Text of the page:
A former Texas police officer was sentenced to 14 years in federal prison on Aug. 7 for possession and conspiracy to distribute more than 2,000 pounds of marijuana. The 39-year-old man began his law enforcement career with the Starr County Sheriff's Office in 2002. At the time of his 2016 arrest, he was working as a detective with the Rio Grande City Police Department. The man would have faced a longer sentence if he had been convicted following a trial. However, he avoided that fate by entering into a plea agreement with U.S. attorneys in April 2017.
The investigation into the man's activities began when 600 pounds of marijuana was found in a horse trailer by Victoria County Sheriff's Office deputies in January 2013. Using information provided by informants, local, state and federal investigators discovered evidence linking the former detective with several Mexican drug cartels. He allegedly helped the criminal organizations transport drugs by escorting narcotics shipments through Starr County for distribution in Texas and Louisiana.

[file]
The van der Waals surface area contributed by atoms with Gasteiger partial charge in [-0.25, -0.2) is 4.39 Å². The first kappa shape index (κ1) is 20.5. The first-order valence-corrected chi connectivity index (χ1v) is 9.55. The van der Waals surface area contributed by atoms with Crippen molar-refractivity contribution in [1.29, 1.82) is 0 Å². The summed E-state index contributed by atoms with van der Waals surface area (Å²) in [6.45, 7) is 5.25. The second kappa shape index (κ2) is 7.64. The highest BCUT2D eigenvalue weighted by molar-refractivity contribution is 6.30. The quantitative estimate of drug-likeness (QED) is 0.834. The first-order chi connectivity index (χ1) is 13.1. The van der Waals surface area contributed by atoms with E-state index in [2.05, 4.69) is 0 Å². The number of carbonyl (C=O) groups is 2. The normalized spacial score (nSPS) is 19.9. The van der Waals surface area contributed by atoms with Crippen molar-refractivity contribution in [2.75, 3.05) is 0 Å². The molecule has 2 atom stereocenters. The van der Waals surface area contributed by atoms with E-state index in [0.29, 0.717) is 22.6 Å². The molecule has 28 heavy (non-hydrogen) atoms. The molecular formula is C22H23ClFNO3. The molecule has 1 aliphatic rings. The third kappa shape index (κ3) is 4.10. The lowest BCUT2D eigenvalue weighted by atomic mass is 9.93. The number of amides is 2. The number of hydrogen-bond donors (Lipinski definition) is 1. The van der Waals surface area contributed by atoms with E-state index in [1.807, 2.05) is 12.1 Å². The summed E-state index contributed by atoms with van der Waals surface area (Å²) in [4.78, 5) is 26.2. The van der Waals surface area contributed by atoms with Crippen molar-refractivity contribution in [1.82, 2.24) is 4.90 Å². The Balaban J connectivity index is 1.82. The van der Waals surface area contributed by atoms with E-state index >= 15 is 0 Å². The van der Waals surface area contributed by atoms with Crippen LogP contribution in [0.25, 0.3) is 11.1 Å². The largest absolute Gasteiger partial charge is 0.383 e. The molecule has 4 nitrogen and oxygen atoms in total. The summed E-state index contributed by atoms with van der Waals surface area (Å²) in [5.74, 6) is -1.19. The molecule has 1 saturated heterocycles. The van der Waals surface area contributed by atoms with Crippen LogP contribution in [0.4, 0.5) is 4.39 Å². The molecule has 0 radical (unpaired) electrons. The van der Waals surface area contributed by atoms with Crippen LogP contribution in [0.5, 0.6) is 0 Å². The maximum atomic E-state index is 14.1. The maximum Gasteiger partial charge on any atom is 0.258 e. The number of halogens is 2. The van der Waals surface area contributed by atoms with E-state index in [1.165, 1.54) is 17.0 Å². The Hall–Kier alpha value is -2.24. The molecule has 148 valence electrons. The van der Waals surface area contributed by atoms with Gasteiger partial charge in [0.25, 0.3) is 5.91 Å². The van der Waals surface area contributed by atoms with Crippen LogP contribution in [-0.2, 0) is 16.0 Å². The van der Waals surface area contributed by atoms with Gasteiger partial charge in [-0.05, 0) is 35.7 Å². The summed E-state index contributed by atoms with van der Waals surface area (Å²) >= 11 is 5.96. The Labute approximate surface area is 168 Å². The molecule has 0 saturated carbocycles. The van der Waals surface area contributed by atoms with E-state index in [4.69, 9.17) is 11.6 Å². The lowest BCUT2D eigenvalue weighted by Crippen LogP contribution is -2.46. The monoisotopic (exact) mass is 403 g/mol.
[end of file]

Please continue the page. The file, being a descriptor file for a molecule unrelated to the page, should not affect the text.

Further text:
Prosecutors say that the man was paid by the cartels with racehorses and drugs as well as cash. He reportedly provided the criminal groups with police equipment and weapons that had been used during the commission of crimes. One of these crimes involved the abduction and likely murder of an innocent man. When federal agents searched a suspected drug trafficker's home, they found police radios and photographs of the former detective in the company of senior Mexican crime figures.
This case reveals that federal prosecutors may be willing to make deals with defendants accused of serious drug crimes. When defending a client accused of committing multiple federal felonies, a criminal law attorney could negotiate with prosecutors to lower the penalties.